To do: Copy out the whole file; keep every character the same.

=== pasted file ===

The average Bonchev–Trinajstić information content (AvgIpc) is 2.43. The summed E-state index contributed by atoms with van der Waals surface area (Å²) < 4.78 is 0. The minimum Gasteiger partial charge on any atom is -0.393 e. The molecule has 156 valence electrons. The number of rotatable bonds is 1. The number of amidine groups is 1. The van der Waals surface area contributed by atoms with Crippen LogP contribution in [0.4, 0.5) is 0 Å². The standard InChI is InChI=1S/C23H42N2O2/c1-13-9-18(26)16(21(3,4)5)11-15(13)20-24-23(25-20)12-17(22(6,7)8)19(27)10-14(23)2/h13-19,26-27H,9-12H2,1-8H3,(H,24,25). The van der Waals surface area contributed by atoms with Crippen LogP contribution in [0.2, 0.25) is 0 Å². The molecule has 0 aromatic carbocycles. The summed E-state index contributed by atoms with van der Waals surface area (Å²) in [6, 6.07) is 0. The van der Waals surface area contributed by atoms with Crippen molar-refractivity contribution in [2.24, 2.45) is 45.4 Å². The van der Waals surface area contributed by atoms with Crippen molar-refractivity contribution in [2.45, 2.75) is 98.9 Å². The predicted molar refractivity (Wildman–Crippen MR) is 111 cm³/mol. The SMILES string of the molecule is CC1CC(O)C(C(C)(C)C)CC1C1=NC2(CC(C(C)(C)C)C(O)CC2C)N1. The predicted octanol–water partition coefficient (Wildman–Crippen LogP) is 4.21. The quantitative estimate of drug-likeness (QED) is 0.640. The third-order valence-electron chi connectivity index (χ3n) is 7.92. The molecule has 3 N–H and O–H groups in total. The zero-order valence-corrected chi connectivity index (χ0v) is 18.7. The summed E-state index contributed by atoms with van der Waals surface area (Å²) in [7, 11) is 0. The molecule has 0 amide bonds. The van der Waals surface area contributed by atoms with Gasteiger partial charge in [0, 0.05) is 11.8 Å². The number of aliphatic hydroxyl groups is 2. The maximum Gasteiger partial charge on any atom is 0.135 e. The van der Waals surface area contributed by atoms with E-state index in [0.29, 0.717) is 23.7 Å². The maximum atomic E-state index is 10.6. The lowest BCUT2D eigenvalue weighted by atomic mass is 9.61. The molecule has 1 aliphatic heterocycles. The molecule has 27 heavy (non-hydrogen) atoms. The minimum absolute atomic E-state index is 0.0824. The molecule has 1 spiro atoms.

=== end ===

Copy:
The average Bonchev–Trinajstić information content (AvgIpc) is 2.43. The summed E-state index contributed by atoms with van der Waals surface area (Å²) < 4.78 is 0. The minimum Gasteiger partial charge on any atom is -0.393 e. The molecule has 156 valence electrons. The number of rotatable bonds is 1. The number of amidine groups is 1. The van der Waals surface area contributed by atoms with Crippen LogP contribution in [0.4, 0.5) is 0 Å². The standard InChI is InChI=1S/C23H42N2O2/c1-13-9-18(26)16(21(3,4)5)11-15(13)20-24-23(25-20)12-17(22(6,7)8)19(27)10-14(23)2/h13-19,26-27H,9-12H2,1-8H3,(H,24,25). The van der Waals surface area contributed by atoms with Crippen LogP contribution in [0.2, 0.25) is 0 Å². The molecule has 0 aromatic carbocycles. The summed E-state index contributed by atoms with van der Waals surface area (Å²) in [6, 6.07) is 0. The van der Waals surface area contributed by atoms with Crippen molar-refractivity contribution in [2.24, 2.45) is 45.4 Å². The van der Waals surface area contributed by atoms with Crippen molar-refractivity contribution in [2.45, 2.75) is 98.9 Å². The predicted molar refractivity (Wildman–Crippen MR) is 111 cm³/mol. The SMILES string of the molecule is CC1CC(O)C(C(C)(C)C)CC1C1=NC2(CC(C(C)(C)C)C(O)CC2C)N1. The predicted octanol–water partition coefficient (Wildman–Crippen LogP) is 4.21. The quantitative estimate of drug-likeness (QED) is 0.640. The third-order valence-electron chi connectivity index (χ3n) is 7.92. The molecule has 3 N–H and O–H groups in total. The zero-order valence-corrected chi connectivity index (χ0v) is 18.7. The summed E-state index contributed by atoms with van der Waals surface area (Å²) in [7, 11) is 0. The molecule has 0 amide bonds. The van der Waals surface area contributed by atoms with Gasteiger partial charge in [0, 0.05) is 11.8 Å². The number of aliphatic hydroxyl groups is 2. The maximum Gasteiger partial charge on any atom is 0.135 e. The van der Waals surface area contributed by atoms with E-state index in [0.29, 0.717) is 23.7 Å². The maximum atomic E-state index is 10.6. The lowest BCUT2D eigenvalue weighted by atomic mass is 9.61. The molecule has 1 aliphatic heterocycles. The molecule has 27 heavy (non-hydrogen) atoms. The minimum absolute atomic E-state index is 0.0824. The molecule has 1 spiro atoms.